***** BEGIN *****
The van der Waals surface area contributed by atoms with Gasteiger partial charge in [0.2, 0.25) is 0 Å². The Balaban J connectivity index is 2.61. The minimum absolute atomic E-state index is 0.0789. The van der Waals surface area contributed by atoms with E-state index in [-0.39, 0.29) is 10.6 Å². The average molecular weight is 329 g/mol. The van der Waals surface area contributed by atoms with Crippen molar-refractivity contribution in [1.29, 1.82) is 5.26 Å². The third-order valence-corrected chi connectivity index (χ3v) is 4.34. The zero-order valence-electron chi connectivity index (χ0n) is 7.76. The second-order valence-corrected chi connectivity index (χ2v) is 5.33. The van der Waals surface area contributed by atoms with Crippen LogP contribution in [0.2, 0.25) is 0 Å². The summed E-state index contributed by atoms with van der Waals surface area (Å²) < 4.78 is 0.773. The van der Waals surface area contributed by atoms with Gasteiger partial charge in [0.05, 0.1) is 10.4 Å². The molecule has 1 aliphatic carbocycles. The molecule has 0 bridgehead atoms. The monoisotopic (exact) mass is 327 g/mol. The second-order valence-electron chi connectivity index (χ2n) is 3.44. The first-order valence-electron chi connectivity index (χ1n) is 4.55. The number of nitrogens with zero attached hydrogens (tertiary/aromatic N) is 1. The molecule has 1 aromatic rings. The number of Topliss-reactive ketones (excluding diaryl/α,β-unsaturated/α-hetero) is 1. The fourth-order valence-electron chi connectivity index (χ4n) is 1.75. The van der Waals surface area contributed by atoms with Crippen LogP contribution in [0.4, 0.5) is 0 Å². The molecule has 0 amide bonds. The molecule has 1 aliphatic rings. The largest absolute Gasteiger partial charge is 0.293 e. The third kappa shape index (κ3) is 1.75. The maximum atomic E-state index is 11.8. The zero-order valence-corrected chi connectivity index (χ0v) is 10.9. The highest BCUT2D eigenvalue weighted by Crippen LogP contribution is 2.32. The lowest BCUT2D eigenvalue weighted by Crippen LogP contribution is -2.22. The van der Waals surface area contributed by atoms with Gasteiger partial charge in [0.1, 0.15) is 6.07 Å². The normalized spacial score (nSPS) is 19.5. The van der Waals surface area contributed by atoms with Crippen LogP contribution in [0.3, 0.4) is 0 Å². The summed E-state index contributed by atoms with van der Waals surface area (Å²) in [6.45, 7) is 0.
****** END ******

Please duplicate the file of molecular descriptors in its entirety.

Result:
The van der Waals surface area contributed by atoms with Gasteiger partial charge in [0.2, 0.25) is 0 Å². The Balaban J connectivity index is 2.61. The minimum absolute atomic E-state index is 0.0789. The van der Waals surface area contributed by atoms with E-state index in [-0.39, 0.29) is 10.6 Å². The average molecular weight is 329 g/mol. The van der Waals surface area contributed by atoms with Crippen molar-refractivity contribution in [1.29, 1.82) is 5.26 Å². The third-order valence-corrected chi connectivity index (χ3v) is 4.34. The zero-order valence-electron chi connectivity index (χ0n) is 7.76. The second-order valence-corrected chi connectivity index (χ2v) is 5.33. The van der Waals surface area contributed by atoms with Crippen LogP contribution in [0.2, 0.25) is 0 Å². The summed E-state index contributed by atoms with van der Waals surface area (Å²) < 4.78 is 0.773. The van der Waals surface area contributed by atoms with Gasteiger partial charge in [0.05, 0.1) is 10.4 Å². The molecule has 1 aliphatic carbocycles. The molecule has 0 bridgehead atoms. The monoisotopic (exact) mass is 327 g/mol. The second-order valence-electron chi connectivity index (χ2n) is 3.44. The first-order valence-electron chi connectivity index (χ1n) is 4.55. The number of nitrogens with zero attached hydrogens (tertiary/aromatic N) is 1. The molecule has 1 aromatic rings. The number of Topliss-reactive ketones (excluding diaryl/α,β-unsaturated/α-hetero) is 1. The fourth-order valence-electron chi connectivity index (χ4n) is 1.75. The van der Waals surface area contributed by atoms with Crippen LogP contribution in [0.4, 0.5) is 0 Å². The molecule has 0 amide bonds. The molecule has 1 aliphatic rings. The largest absolute Gasteiger partial charge is 0.293 e. The third kappa shape index (κ3) is 1.75. The maximum atomic E-state index is 11.8. The zero-order valence-corrected chi connectivity index (χ0v) is 10.9. The highest BCUT2D eigenvalue weighted by Crippen LogP contribution is 2.32. The lowest BCUT2D eigenvalue weighted by Crippen LogP contribution is -2.22. The van der Waals surface area contributed by atoms with Gasteiger partial charge in [0.1, 0.15) is 6.07 Å². The normalized spacial score (nSPS) is 19.5. The van der Waals surface area contributed by atoms with Crippen LogP contribution in [0.3, 0.4) is 0 Å². The summed E-state index contributed by atoms with van der Waals surface area (Å²) in [6.45, 7) is 0.